Next Episode of Britain from Above is
not planed. TV Show was canceled.
Andrew Marr goes on an epic journey through a day in the life of Britain, as seen from the skies.
Andrew Marr goes on a journey to discover how some of the greenest landscapes in the British Isles were in fact shaped and moulded by human hands down the centuries.
He looks at the ancient 'wild wood' and Iron Age forts lurking in Britain's forests to the present-day strain modern economic needs put on the countryside, and how town planners restrict urban growth through the establishment of greenbelt areas.
He also looks down on Britain's national parks to show how we go to extraordinary lengths to preserve them as beautiful but artificial playgrounds. We also see how Britain's rugged landscape is used as the ideal testing ground for the Eurofighter.
Turning back time and drawing on previously unseen archive footage and photography to focus on the dramatic transformation of Britain's cities, landscape and industry. Focusing on the period since the Second World War, Britain from Above explores the greatest period of change in the nation in the last 200 years.
Nowhere shows the transformation that has swept the British countryside in the last 60 years more than East Anglia. Aerial photographs taken by both the RAF and the Luftwaffe before the war show an isolated rural landscape of small fields, hordes of labourers and horse drawn ploughs. But all that changed. Sparked by the war itself, East Anglia became the crucible of a land revolution as its agriculture was industrialised faster and on a larger scale than anywhere else.
Today hedgerows, horses and farm workers have all gone. While the number of people working on the land has collapsed, rural villages have grown, bursting through their old boundaries as commuters arrive. New roads and new employers such as Stansted Airport have heated up an already fast growing economy and the impact on the landscape can be clearly seen from above.
Using hitherto unseen land-use maps of the 1930s, together with wartime aerial reconnaissance photos, the programme reveals how and why East Anglia, and by extension Britain's rural landscape, has been shaped the way it has. Today we see a landscape under ever greater pressure from new housing, crowded roads and the sudden surge in food prices which makes farmland ever more valuable.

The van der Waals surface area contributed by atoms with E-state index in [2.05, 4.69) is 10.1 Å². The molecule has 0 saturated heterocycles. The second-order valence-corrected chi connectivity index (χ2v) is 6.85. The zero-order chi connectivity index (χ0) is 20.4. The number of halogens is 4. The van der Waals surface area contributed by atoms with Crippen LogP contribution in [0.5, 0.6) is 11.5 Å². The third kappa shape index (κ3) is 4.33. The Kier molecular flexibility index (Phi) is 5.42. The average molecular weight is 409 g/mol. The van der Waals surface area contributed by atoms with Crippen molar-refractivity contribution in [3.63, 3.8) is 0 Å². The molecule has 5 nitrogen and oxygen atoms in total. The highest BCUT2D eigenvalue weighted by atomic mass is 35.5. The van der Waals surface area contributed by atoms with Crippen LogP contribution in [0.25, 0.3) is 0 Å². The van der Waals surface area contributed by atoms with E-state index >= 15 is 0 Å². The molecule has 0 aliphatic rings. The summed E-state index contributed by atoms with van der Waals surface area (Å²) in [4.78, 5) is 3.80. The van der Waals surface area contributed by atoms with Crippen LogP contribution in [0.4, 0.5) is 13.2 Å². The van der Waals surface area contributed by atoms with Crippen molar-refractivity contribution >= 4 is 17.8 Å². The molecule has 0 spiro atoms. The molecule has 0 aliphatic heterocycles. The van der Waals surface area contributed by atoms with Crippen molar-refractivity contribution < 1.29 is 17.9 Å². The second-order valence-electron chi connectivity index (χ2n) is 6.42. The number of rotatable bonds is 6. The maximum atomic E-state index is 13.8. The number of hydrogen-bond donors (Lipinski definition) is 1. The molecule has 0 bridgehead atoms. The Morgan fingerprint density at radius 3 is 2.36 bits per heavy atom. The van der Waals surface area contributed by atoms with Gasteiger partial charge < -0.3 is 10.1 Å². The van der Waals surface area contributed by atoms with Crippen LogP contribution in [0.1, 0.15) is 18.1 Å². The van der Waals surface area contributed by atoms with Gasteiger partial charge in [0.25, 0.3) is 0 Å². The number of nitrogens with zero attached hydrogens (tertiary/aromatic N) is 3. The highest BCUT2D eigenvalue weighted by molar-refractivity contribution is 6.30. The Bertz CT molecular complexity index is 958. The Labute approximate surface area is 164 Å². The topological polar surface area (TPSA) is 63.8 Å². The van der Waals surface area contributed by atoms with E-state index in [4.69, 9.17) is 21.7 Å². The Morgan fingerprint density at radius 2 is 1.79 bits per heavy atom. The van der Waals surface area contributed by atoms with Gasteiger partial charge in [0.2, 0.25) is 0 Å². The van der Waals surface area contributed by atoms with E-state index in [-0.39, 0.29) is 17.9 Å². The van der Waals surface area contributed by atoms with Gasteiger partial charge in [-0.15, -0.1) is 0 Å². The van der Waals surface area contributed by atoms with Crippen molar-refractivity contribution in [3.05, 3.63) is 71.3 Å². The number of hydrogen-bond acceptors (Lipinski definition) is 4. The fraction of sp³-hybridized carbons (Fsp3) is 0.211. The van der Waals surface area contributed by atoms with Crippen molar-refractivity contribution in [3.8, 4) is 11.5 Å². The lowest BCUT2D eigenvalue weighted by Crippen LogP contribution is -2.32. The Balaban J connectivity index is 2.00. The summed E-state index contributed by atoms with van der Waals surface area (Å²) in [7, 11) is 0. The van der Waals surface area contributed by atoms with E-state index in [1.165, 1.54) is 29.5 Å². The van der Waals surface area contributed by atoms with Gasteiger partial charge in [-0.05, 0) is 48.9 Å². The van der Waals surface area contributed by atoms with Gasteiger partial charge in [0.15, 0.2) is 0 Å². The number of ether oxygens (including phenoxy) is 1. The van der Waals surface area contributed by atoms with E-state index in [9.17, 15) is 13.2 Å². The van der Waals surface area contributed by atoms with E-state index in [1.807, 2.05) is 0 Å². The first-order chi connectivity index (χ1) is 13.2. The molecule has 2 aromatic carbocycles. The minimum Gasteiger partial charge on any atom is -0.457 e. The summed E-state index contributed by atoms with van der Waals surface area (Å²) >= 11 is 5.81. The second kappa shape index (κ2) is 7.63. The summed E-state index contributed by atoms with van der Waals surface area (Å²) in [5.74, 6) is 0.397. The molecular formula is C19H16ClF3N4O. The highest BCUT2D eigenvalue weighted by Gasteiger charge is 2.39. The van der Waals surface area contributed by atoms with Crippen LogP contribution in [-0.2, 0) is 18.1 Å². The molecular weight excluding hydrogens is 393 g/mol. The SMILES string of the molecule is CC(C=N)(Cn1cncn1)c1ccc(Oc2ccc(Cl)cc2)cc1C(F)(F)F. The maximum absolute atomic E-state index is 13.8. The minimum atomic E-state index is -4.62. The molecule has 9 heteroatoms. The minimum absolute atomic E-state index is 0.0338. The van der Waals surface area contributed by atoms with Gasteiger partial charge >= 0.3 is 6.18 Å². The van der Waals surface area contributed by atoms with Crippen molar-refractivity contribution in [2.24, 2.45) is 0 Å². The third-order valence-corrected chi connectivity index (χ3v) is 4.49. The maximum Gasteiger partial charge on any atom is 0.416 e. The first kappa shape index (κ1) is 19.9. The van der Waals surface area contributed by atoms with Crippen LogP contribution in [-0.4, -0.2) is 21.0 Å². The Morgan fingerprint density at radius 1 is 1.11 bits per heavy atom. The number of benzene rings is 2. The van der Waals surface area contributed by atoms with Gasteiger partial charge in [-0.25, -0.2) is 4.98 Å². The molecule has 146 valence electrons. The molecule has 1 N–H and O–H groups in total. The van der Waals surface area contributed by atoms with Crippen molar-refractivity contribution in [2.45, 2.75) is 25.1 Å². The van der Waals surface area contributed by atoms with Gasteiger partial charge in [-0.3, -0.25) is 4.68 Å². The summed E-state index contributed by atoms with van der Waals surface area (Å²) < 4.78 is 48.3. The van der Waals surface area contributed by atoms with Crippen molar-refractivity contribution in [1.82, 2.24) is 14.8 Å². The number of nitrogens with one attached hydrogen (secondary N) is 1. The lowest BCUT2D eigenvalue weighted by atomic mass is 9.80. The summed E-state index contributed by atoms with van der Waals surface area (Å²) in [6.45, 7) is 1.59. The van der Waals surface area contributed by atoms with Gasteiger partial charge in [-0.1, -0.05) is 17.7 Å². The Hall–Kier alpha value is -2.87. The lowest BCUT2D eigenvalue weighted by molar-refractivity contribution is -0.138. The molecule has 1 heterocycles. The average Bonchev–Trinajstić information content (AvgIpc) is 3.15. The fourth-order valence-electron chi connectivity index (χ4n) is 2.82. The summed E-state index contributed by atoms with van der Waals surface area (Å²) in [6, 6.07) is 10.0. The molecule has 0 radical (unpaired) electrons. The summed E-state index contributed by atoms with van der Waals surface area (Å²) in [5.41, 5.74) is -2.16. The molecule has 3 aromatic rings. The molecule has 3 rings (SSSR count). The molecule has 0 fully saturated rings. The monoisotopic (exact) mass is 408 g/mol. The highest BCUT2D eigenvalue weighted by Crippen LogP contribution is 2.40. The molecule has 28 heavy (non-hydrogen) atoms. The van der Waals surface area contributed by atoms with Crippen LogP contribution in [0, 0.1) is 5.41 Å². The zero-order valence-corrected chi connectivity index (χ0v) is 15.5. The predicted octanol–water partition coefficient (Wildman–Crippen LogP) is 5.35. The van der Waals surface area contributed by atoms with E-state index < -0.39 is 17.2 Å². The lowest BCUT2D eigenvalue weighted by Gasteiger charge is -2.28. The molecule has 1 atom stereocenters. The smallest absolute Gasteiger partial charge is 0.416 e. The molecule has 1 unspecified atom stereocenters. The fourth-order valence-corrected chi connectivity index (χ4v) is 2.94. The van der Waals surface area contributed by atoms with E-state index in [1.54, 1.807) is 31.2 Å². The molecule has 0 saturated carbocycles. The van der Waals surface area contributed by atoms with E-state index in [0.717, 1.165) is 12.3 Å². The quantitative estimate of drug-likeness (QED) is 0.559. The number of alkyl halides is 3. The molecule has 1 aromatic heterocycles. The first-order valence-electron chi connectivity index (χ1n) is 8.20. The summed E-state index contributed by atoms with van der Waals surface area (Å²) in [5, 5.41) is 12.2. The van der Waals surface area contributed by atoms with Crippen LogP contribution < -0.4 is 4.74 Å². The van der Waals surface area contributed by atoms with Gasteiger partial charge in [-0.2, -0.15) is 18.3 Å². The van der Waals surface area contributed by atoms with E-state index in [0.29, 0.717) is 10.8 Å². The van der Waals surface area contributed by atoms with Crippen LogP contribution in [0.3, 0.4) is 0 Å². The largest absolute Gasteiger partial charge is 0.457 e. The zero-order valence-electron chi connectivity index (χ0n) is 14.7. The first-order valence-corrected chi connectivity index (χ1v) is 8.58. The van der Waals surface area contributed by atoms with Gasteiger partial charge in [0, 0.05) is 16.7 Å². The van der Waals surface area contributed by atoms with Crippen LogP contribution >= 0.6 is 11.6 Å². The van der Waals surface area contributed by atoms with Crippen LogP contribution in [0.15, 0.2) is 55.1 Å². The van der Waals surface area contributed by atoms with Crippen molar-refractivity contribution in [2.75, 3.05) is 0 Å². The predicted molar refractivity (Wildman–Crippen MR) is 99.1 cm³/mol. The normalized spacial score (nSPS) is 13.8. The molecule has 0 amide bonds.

Andrew Marr microlights and paraglides through the skies, getting a buzzard's eye view of the nation's untamed and untameable landscape. Along the way, he joins geologists, meteorologists, amateur photographers and festival goers to explore Britain's geology, the impact of the weather on our shores and the riches hidden beneath our feet.
Microlighting down the Great Glen Fault in the Scottish Highlands, Andrew learns about the very origins of the nation, where England and Scotland collided over 400 million years ago. In Northern Ireland, he discovers where geologists looked down from above at a river containing gold flowing through the Sperrin Mountains. While paragliding on the Welsh borders, he finds out how to read the clouds before flying over the east coast of Norfolk, where the wind's destructive powers are shown to devastating effect.
Geology and weather also affect the country's wildlife and satellite tracking demonstrates the migration of birds from Senegal and Siberia to Britain's shores. Using thermal imaging that is normally employed to search out insurgents in war zones, the shy Sika deer is tracked along the land on Lulworth Range.
He concludes his journey at the Glastonbury Festival, where for three days a miniature society flowers which is crowded, cheerful, dirty and mildly anarchic, and which has a transport system that only just works - features that sound vaguely familiar to Andrew.
The story of how Britain's industrial heartlands have been transformed in the space of a single lifetime.
In 1939, the Luftwaffe secretly photographed the backbone of the British economy: the valleys of South Wales where the great coalfields powered the nation; Swindon, at the heart of Britain's railway network; and Manchester, home to the great port of Salford and the world's largest industrial estate Trafford Park.
Comparing those images with ones from 2008, the sheer scale and speed of change becomes vividly apparent. Where there were factories there are fields; mining villages no longer have mines; docks have been replaced by high-spec waterside apartments. Seen from above, it is clear that no other aspect of the nation has changed so much or so quickly. It is a story of evolution, adaptation, and in some places, extinction.
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